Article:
WASHINGTON — The mayor of the nation's capital and other politicians are feeling the heat for not moving faster to clear the streets of snow after the historic back-to-back blizzards that slammed the East Coast.
"Right now I'm miserable. We still can't get out," said Carolyn Ward, who serves on a neighborhood commission in Washington. "If they had a plan, it wasn't a good one."
In Washington, which was blanketed with about 18 inches of snow over the weekend and 10 more on Tuesday and Wednesday, residents complained that snow removal by Mayor Adrian Fenty's administration seemed arbitrary, with some streets plowed numerous times, others not at all. At one point, 25 percent of the city's snowplows were out of commission, having broken down on the hard snow, officials said.
Politicians heard similar complaints about slow or haphazard snow removal in Pittsburgh, Baltimore and outlying areas of Maryland.
How quickly the elected officials get rid of the stuff could determine their political futures, a hard lesson learned over the years by some big-city mayors.
"Snow, politically, in Washington — in most places — is a very high-stake poker game," said former Washington Mayor Marion Barry, now on the City Council. He was heavily criticized in 1987 for vacationing in California during the Super Bowl as snowstorms paralyzed his city for five days. "People are very emotional about snow."
A Washington Examiner editorial Thursday declared, "Mayor Fenty fails the snow test," noting that stores and other businesses that rely on private snow removal services cleared their property more quickly than the city did.
The mayor, whose job approval rating was already in the 40s in a Washington Post poll in January, told the Hill newspaper that he will try to improve snow removal by expanding agreements with private contractors and keeping equipment better maintained.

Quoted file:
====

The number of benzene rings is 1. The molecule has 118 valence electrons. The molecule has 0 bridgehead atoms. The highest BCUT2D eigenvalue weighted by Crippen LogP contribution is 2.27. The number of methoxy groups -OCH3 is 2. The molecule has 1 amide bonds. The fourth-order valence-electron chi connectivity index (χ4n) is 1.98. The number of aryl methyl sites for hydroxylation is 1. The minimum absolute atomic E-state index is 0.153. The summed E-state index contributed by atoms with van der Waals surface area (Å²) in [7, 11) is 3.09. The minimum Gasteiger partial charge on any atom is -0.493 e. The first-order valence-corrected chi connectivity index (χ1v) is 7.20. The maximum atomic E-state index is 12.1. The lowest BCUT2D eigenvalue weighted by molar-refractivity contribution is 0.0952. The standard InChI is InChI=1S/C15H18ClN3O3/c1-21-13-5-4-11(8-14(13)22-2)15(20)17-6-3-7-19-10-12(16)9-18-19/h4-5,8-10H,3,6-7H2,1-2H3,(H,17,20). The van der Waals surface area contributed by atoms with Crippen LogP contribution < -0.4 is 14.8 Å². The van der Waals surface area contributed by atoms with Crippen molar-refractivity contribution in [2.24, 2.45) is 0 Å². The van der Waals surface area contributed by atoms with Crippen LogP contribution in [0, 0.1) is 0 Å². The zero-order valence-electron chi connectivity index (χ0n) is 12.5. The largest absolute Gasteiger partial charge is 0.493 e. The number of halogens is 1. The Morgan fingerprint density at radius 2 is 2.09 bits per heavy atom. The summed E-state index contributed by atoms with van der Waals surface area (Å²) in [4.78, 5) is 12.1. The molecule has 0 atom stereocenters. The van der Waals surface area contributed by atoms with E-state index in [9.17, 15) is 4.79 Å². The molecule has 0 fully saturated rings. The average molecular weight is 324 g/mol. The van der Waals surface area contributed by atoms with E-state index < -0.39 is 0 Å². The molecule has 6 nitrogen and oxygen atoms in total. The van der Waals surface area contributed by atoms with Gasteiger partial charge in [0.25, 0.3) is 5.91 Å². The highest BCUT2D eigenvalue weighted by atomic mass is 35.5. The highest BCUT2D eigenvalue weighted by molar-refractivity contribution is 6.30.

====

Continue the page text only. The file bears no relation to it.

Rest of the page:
"I'd say give us another 24 hours. You'll probably see a lot of normal operations of government. Then we have a nice, long weekend and the city should be back on its feet by Tuesday," the mayor said on CBS's "Early Show."
Some politicians took responsibility for the problems but also emphasized the historic nature of the snowstorms. This is now the snowiest winter on record in Washington, Baltimore and Philadelphia.
"This would overwhelm any city, anywhere, in terms of residential streets," said Washington Councilman Jim Graham.
In Pittsburgh, which received close to 2 1/2 feet of snow from the two storms, some people complained that poorly plowed roads had kept them stuck inside for days. Mayor Luke Ravenstahl admitted the city could have dealt better with its 2,000 miles of roads.
"We'll analyze the work that we did and we'll see what we can change next time," Ravenstahl said. "But next time might be another 10 or 15 years."